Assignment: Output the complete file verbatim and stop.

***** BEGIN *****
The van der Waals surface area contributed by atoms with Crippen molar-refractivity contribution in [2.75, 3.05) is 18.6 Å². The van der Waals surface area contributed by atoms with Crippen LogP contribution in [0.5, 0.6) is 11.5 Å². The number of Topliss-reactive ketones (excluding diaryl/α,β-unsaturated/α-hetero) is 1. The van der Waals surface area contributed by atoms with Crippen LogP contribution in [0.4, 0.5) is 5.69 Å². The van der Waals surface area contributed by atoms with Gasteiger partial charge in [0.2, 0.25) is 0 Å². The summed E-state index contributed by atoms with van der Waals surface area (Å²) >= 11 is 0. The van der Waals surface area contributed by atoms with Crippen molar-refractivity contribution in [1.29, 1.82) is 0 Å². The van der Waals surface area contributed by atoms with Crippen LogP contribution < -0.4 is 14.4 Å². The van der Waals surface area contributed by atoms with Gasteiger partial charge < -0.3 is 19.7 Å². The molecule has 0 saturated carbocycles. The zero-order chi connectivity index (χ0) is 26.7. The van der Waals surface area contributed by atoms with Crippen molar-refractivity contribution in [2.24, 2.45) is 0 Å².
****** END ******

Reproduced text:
The van der Waals surface area contributed by atoms with Crippen molar-refractivity contribution in [2.75, 3.05) is 18.6 Å². The van der Waals surface area contributed by atoms with Crippen LogP contribution in [0.5, 0.6) is 11.5 Å². The number of Topliss-reactive ketones (excluding diaryl/α,β-unsaturated/α-hetero) is 1. The van der Waals surface area contributed by atoms with Crippen LogP contribution in [0.4, 0.5) is 5.69 Å². The van der Waals surface area contributed by atoms with Gasteiger partial charge in [0.2, 0.25) is 0 Å². The summed E-state index contributed by atoms with van der Waals surface area (Å²) >= 11 is 0. The van der Waals surface area contributed by atoms with Crippen molar-refractivity contribution in [1.29, 1.82) is 0 Å². The van der Waals surface area contributed by atoms with Crippen LogP contribution < -0.4 is 14.4 Å². The van der Waals surface area contributed by atoms with Gasteiger partial charge < -0.3 is 19.7 Å². The molecule has 0 saturated carbocycles. The zero-order chi connectivity index (χ0) is 26.7. The van der Waals surface area contributed by atoms with Crippen molar-refractivity contribution in [2.24, 2.45) is 0 Å².